Read this excellent book; it’s your civic duty.




Daily Beast columnist Tomasky (Bill Clinton, 2017, etc.) confirms what we already knew—America is polarized—and masterfully charts how it always has been that way, especially at the beginning. What we are now experiencing is pure tribalism.

In decades past, political quarrels often ran within party lines as much as between opposites, and historical conditions and social and institutional forces caused them to compromise. That is no longer the case. The Democratic Party is a diverse group coalition of interest groups, while the Republican Party is more of a single movement, believing mostly in smaller government, fiscal responsibility, and strong defense. The current administration has largely tossed much of what used to be known as “traditional values.” The author expertly sifts through American history, citing compromises, which mostly made everyone unhappy. However, there was an era of genuine bipartisanship, roughly 1945 to 1980, when we had a national consensus and people worked together; this is what Tomasky calls an aberration of civility. Even though it was not necessarily true, people believed in the “American Way of Life.” Many causal events contributed to our current political atmosphere: the religious right’s sudden activism (against desegregation, among other issues); the Ronald Reagan administration’s dedication to deregulation, especially of banks; Newt Gingrich’s toxic attack against basic standards and norms; and the savings and loan crisis. Regarding Gingrich, Tomasky writes, “forty years later, I think it’s clear that in terms of the influence he’s had on conservatism and on both the discourse and practice of politics, he has been, for better or worse, the most influential Republican of his age.” The worst of our polarization has likely flowed from the Bill Clinton impeachment and the 2000 election. Refreshingly, Tomasky also offers “A Fourteen-Point Agenda to Reduce Polarization,” which includes a host of reasonable ideas—e.g., end gerrymandering and the Senate filibuster, eliminate the Electoral College, and, intriguingly, “reduce college to three years and make year four a service year.”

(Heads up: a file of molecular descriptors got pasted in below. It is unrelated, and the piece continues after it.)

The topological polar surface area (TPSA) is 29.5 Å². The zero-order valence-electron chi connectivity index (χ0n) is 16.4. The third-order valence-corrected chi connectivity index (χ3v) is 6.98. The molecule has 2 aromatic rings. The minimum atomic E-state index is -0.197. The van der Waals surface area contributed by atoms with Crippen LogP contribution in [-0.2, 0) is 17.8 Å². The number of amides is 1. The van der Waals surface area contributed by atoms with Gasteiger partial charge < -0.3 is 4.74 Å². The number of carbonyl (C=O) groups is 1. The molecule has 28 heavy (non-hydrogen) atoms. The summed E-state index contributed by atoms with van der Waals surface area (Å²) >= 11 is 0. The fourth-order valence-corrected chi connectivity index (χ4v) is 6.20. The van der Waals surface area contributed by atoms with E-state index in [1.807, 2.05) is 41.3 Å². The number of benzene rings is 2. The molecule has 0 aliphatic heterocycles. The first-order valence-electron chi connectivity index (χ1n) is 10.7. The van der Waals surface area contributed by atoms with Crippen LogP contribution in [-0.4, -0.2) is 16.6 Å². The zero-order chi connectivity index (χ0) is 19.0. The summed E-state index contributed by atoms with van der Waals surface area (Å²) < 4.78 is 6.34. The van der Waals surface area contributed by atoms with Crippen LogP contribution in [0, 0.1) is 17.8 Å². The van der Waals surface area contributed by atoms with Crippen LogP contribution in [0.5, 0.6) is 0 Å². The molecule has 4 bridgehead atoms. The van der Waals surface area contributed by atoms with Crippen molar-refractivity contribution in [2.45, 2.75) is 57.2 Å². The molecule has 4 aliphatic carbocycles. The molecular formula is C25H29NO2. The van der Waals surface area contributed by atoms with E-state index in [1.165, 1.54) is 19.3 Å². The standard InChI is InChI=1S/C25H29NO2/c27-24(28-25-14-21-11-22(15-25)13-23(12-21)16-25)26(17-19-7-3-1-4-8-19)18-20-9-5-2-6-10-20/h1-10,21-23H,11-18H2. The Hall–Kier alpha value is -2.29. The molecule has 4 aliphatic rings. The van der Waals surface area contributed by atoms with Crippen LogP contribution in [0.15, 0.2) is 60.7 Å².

Read this excellent book; it’s your civic duty.

Pub Date: Feb. 5, 2019

ISBN: 978-1-63149-408-6

Page Count: 288

Publisher: Liveright/Norton

Review Posted Online: Oct. 28, 2018

Kirkus Reviews Issue: Nov. 15, 2018

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Not an easy read but an essential one.

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Title notwithstanding, this latest from the National Book Award–winning author is no guidebook to getting woke.